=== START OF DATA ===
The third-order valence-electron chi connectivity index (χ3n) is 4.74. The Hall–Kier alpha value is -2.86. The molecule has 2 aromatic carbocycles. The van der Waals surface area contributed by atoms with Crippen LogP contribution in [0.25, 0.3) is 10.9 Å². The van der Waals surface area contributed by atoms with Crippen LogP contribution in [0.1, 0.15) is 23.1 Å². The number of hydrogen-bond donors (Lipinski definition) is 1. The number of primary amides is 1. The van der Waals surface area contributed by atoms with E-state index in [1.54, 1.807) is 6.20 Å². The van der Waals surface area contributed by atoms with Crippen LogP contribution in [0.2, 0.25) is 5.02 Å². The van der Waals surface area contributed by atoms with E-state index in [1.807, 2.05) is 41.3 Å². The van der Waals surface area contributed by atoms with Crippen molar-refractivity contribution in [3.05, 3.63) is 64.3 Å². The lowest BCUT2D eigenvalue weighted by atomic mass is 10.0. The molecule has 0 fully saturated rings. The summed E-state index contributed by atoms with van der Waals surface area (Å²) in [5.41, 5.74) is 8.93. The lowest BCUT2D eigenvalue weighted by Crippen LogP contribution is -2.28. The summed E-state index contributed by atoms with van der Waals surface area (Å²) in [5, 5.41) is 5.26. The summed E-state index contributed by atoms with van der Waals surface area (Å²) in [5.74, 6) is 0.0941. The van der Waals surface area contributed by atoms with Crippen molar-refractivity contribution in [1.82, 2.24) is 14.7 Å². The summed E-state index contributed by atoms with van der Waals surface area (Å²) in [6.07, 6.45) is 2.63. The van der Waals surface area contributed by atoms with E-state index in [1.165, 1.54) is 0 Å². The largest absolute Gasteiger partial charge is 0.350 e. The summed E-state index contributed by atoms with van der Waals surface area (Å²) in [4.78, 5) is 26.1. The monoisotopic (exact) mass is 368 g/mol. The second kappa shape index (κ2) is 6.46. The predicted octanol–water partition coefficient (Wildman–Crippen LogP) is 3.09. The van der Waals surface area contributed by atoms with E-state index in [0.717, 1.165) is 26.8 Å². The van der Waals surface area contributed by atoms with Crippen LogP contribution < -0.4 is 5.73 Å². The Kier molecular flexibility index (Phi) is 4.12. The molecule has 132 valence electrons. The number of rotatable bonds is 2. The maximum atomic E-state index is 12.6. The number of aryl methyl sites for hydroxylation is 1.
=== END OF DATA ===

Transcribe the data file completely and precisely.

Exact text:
The third-order valence-electron chi connectivity index (χ3n) is 4.74. The Hall–Kier alpha value is -2.86. The molecule has 2 aromatic carbocycles. The van der Waals surface area contributed by atoms with Crippen LogP contribution in [0.25, 0.3) is 10.9 Å². The van der Waals surface area contributed by atoms with Crippen LogP contribution in [0.1, 0.15) is 23.1 Å². The number of hydrogen-bond donors (Lipinski definition) is 1. The number of primary amides is 1. The van der Waals surface area contributed by atoms with E-state index in [1.54, 1.807) is 6.20 Å². The van der Waals surface area contributed by atoms with Crippen LogP contribution in [0.2, 0.25) is 5.02 Å². The van der Waals surface area contributed by atoms with E-state index in [1.807, 2.05) is 41.3 Å². The van der Waals surface area contributed by atoms with Crippen molar-refractivity contribution in [3.05, 3.63) is 64.3 Å². The lowest BCUT2D eigenvalue weighted by atomic mass is 10.0. The molecule has 0 fully saturated rings. The summed E-state index contributed by atoms with van der Waals surface area (Å²) in [5.41, 5.74) is 8.93. The lowest BCUT2D eigenvalue weighted by Crippen LogP contribution is -2.28. The summed E-state index contributed by atoms with van der Waals surface area (Å²) in [5, 5.41) is 5.26. The summed E-state index contributed by atoms with van der Waals surface area (Å²) in [5.74, 6) is 0.0941. The van der Waals surface area contributed by atoms with Crippen molar-refractivity contribution in [1.82, 2.24) is 14.7 Å². The summed E-state index contributed by atoms with van der Waals surface area (Å²) in [6.07, 6.45) is 2.63. The van der Waals surface area contributed by atoms with E-state index in [1.165, 1.54) is 0 Å². The largest absolute Gasteiger partial charge is 0.350 e. The summed E-state index contributed by atoms with van der Waals surface area (Å²) in [4.78, 5) is 26.1. The monoisotopic (exact) mass is 368 g/mol. The second kappa shape index (κ2) is 6.46. The predicted octanol–water partition coefficient (Wildman–Crippen LogP) is 3.09. The van der Waals surface area contributed by atoms with E-state index in [0.717, 1.165) is 26.8 Å². The van der Waals surface area contributed by atoms with Crippen LogP contribution < -0.4 is 5.73 Å². The Kier molecular flexibility index (Phi) is 4.12. The molecule has 132 valence electrons. The number of rotatable bonds is 2. The maximum atomic E-state index is 12.6. The number of aryl methyl sites for hydroxylation is 1.